Celio H. BARRETO RAMOS – Seneca College of Applied Art and Technology (Canada)
That’s Not Fair!: The Yellow Peril in 3D
Relying on original research of commercially produced stereographic views, posted correspondence, edited and published photo books of the time, I will discuss how the world’s (Western) news correspondents traveled to the Manchurian battlefields of the Russo-Japanese War of 1904 to 1905, expecting Japan to lose this conflict. Instead they witnessed how Japan defeated the Russian military with modern industrialized weapons and tactics, a firm handle on the power of propaganda, and a distinct penchant for censorship of the nascent photojournalistic international press.
While scores of correspondents and photographers were sent to both sides of the frontlines in China and Korea, the Japanese Military did all it could to prevent foreign photographers from covering the front lines with the open access they had been promised by the Japanese government. This frustrating state of affairs put a chokehold on the traffic of images from the Japanese side, and created a scarceness of images, which helped increase demand for what few images could be had.
Have selected a range of images from primary sources that convey the various points of view in the coverage of this first modern East-West armed conflict, in particular how it was seen by the correspondents sent in to cover it, and then by the 3D products designed to reproduce/represent the events of the war for the information/entertainment of Western audiences
Giulia LAVARONE; Marco BELLANO – University of Padua (Italy)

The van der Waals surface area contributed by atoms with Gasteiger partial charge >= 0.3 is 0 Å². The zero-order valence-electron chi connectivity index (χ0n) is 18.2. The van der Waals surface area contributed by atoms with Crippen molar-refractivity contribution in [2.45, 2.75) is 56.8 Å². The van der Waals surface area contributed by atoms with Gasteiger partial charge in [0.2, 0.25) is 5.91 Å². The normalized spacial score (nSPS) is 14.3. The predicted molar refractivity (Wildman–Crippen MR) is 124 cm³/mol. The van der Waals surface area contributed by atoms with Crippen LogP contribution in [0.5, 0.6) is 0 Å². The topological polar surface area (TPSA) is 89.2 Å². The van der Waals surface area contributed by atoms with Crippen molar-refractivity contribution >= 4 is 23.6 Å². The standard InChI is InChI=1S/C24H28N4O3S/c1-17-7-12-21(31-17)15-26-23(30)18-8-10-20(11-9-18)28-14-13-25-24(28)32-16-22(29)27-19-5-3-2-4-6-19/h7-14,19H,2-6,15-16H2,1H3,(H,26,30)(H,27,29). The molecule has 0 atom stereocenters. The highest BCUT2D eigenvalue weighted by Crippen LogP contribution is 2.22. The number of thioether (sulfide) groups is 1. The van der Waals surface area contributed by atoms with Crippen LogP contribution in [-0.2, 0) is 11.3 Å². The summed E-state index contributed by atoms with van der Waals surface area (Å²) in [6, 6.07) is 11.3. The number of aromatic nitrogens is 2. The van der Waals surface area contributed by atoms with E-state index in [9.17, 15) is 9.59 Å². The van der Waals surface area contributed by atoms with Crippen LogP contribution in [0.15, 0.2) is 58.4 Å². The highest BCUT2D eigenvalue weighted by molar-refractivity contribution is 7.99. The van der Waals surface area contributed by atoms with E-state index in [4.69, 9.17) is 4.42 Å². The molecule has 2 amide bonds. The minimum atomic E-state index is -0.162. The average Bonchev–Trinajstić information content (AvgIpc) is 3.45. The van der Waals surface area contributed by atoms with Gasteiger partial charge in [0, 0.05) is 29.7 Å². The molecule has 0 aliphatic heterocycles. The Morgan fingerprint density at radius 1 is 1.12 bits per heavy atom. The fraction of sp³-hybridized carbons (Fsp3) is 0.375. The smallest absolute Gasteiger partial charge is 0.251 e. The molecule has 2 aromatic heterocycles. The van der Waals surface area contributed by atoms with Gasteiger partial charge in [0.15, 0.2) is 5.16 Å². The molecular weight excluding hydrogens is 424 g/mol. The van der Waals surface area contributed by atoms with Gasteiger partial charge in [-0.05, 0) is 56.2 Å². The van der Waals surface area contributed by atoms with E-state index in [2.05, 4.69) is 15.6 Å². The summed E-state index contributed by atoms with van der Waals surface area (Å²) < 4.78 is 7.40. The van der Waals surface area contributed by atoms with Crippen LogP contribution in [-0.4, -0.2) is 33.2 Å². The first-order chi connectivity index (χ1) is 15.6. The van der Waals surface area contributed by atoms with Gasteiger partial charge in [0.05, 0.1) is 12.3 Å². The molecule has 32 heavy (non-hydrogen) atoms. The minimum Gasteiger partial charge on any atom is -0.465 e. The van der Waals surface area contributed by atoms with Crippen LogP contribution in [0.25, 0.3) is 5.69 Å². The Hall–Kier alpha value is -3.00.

Animation Tourism in Europe and Italy: Travelling to the Locations of the Studio Ghibli films
Film-induced tourism, intended as travelling to places where film and TV series have been shot or set, has been extensively studied in the last two decades. For example, the term ‘media pilgrimage’ emerged in media sociology, to highlight the sacred dimension these practices may assume, while fan studies focused on the narrative of affection built upon specific places. Calling forth the relationship between film and landscape, these phenomena have been also explored in the light of film semiotics and media geography. While originating in Anglo-Saxon countries, film tourism research has recently focused on case studies in Asia, mainly South Korea and Japan. Some contributions also deal with the locations which have inspired animation films and TV series. In the past decade, the representation of landscape and the construction of the sense of place in animation benefited from an increased scholarly attention (as Pallant, 2015); however, the links between tourism and animation still appear under-explored, except for a few investigations concerning some of the Disney and Pixar productions. Japanese animation, because of its prominent use of real locations as the basis for the building of its worlds, and the tendency of its fanbases to take action (even in the form of animation-oriented tourism), is especially in need for a research of this kind. The paper will present a case study: a (preliminary) analysis of the visual products of animation-related film tourists that visited the Italian and European locations featured in the films and TV series by the world-famous animator and director Hayao Miyazaki, or by his colleagues that co-founded with him the Studio Ghibli in 1985: 3,000 Leagues in Search of Mother (1976); Castle in the Sky (1986), Porco Rosso (1992), among others. The presentation will first examine how real Italian and European landscapes have been pictorially and cinematically transfigured in the animation works. It will then provide some insights into the experiences of transnational anime tourists, mainly explored through the analysis of images and texts created and shared by tourists through social media.